Know the playing field. There are two types of refinancing – rate and term and cash-out refinancing.

“A rate and term refinance allows you to take advantage of a lower interest rate by replacing your current mortgage with a loan with new terms,” said Alan Rosenbaum, chief executive officer at GuardHill Financial, in New York, N.Y. “With rates currently at all-time lows and starting to rise, now is a great time to refinance and potentially lower your monthly mortgage payment.”

A cash-out refinance allows you to replace your current mortgage with a higher loan amount, and the difference is cash available to the borrower. “Some benefits of a cash-out refinance include paying off student loans or covering the cost of a home renovation.”

Look for deals with multiple lenders. One of the most common mistakes to avoid is not shopping around when trying to find a lower rate. “Instead of just going back to your original lender or signing up for the first ad that you see, make a point to visit a few lenders,” Reiner said. “The difference of a few percentage points can be the difference of thousands of dollars.”

Plan ahead. Before looking for a mortgage refinancing deal, contact your lender to make sure there are no prepayment penalties on the loan you want to refinance. “Also, check your credit score to make sure it has improved since you first took out the loan,” Said Anna Serio, a commercial loan officer at Finder.com, in Sydney, Australia. “If it seems lower than it should be, request a free copy of your credit report to check for errors.”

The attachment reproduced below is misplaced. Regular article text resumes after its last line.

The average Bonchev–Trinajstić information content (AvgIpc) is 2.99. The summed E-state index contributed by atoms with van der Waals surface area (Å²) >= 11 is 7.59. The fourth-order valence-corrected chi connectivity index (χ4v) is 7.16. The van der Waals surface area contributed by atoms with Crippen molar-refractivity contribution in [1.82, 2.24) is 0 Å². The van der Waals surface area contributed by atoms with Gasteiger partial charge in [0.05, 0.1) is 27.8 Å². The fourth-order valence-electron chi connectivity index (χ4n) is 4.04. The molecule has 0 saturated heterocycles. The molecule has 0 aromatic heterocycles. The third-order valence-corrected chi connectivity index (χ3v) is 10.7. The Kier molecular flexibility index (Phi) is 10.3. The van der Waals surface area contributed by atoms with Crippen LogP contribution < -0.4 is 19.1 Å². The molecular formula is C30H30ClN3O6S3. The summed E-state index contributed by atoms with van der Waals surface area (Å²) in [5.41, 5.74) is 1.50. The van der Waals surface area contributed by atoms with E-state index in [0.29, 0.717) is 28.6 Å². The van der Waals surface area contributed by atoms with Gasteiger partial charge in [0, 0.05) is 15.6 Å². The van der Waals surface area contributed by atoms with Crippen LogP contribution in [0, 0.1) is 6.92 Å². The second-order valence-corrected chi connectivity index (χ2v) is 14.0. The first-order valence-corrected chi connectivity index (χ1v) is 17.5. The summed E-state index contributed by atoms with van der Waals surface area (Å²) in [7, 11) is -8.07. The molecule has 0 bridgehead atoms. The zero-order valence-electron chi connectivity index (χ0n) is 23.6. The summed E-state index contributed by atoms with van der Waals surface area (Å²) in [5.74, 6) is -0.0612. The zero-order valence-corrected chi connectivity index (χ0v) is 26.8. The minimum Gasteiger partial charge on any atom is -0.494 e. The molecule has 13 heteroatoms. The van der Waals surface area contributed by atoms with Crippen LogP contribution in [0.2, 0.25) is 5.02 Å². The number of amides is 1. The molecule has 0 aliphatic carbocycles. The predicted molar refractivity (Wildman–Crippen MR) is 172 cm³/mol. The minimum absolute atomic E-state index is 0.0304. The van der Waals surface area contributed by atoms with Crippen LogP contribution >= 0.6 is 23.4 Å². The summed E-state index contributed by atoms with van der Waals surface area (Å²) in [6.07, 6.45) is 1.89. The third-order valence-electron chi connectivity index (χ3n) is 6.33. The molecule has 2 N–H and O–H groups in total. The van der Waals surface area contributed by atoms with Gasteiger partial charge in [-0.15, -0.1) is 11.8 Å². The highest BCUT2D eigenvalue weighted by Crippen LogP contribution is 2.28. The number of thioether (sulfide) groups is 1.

Get prequalified. “If you think you’re in good shape to refinance, compare multiple offers available to people who live in your state with your income and credit score range,” Serio said. “Once you’ve narrowed down your options, prequalify with a few to compare potential offers.”

Use your prequalified offers to make a final decision and follow that lender’s instructions to go through with the application.” In many cases, your new lender will disburse the funds to your old lender,” Serio said. “ But in some cases, your new lender will send you the funds, which you can then use to pay off your current loan.”

Takeaways on Mortgage Refinancing

After those steps are complete, go ahead and apply for your mortgage refinancing loan – and use the money saved on a new mortgage wisely. 

Done correctly, refinancing a home could be one of the best financial moves you’ll ever make.

[1] http://www.freddiemac.com/pmms/pmms30.html

[2] https://www.mba.org/2021-press-releases/february/mortgage-applications-decrease-in-latest-mba-weekly-survey

[3] https://www.valuepenguin.com/mortgages/average-cost-of-refinance#:~:text=The%20average%20closing%20cost%20for,the%20cost%20of%20the%20refinance

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Brian O'Connell
Brian O’Connell

Brian O'Connell has been a finance writer at TheStreet, TheBalance, LendingTree, CBS, CNBC, WSJ, US News and others, where he shares his expertise in personal finance, credit and debt. A published author and former trader, his byline has appeared in dozens of top-tier national publications.